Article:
1. Exactly why I took great care to write those last couple of paragraphs. Playing, for you, should be fun, and learning from scratch in one’s 60s is vastly different from learning as a child when finger muscles and brain are at their most malleable!

      1. I can feel where Jan is. I bought my first double bass at 53 and hooked up with a great teacher. Now 12 years later there are times when I come home from work tired and stressed. I don’t feel like practicing until I get my hands on my bass. But it does take longer to get warmed up these days.

        1. It often helps to have a purpose or goal for one’s playing. A friend of mine in his later years – Dr. Rodney Brim, who I interviewed for the Jazz Master Savvy series – streams live every Sunday night on Twitch performing an hour’s worth of jazz, pop, ballads, and other of his favorite music. That broadcast is his accountability buddy making sure he keeps his chops up and constantly learns new songs. Without that weekly objective, I don’t think Rodney would be practicing his singing, piano, trombone, sax, and trumpet playing in order to be at his best each and every week! Check him out at

  4. I see that in modern jazz drum teaching. Listen to the greats and you will hear their rudimental background, it could be Philly Joe, Steve Gadd and so on, yet many of today’s teachers feel the rudiments are not worth the effort. Just get on the drum set and learn to play along with grooves.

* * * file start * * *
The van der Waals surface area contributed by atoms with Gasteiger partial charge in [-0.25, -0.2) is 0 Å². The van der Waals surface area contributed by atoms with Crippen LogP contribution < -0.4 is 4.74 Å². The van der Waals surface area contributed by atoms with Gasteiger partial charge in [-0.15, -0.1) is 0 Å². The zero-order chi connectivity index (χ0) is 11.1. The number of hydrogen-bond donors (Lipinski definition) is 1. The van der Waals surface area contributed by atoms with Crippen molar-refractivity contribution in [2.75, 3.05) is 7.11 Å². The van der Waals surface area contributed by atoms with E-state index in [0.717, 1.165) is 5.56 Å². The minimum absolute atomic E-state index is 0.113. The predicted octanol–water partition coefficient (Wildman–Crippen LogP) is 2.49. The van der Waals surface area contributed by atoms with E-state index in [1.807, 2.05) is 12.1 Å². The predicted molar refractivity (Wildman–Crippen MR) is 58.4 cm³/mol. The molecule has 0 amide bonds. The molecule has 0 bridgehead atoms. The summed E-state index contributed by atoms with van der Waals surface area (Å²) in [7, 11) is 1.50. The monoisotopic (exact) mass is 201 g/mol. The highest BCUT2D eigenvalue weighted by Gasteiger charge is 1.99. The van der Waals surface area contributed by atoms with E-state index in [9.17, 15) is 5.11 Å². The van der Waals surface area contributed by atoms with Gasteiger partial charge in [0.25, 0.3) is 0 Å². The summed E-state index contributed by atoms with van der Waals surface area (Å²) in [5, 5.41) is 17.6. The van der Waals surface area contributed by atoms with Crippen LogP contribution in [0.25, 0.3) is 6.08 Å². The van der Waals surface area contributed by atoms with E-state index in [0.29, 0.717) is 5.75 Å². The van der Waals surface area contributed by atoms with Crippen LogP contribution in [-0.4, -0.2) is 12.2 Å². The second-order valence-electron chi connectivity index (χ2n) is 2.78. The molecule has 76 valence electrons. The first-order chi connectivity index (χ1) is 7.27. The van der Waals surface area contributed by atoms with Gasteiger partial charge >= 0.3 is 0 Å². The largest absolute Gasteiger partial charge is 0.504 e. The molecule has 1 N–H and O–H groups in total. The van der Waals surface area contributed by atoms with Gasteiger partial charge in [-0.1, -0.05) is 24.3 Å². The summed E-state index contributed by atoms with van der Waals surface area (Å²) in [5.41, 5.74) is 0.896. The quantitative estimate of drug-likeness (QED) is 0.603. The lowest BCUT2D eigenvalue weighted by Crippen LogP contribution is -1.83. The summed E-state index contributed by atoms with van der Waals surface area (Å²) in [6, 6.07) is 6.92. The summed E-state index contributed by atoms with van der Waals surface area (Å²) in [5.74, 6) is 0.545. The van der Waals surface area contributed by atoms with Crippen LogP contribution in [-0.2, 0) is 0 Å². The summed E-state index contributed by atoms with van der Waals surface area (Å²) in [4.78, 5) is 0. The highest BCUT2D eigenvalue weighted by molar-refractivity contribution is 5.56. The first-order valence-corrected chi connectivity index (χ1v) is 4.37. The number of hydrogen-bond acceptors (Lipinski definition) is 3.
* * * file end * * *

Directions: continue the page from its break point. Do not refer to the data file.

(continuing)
5. Love it – like electric current flow, it takes the path of least resistance and I find myself going back through songs and technical skills. Although I’ve refreshed my brain with these skills I alert myself to other areas that need work. I chastise myself for not being focused on new work.

    Reeds can be evil for sure and when I find the right reed, I can practice much, much more as a good reed helps with a good sound.

    Thanks for your insight!

    1. I got it! So- what you’re saying is, if I eat more candy I can play like Mulgrew Miller. Haha!
      Always interesting to read your blogs Michael. Thanks

  6. Always walk away with something to think about Michael,

    I inherited my grandson’s drums we bought for him a few years earlier when he was 13. I started playing with a friend who taught me 8th notes. Two months later at 68 my wife bought me my first set of used GMS drums from a local drum shop. The past three years have been wonderful for me mentally and physically, and found myself looking for any chance I had to sit at the kit. Last spring I decided I wanted to learn jazz and found a nice jazz kit and found a professional jazz drummer to take lessons from.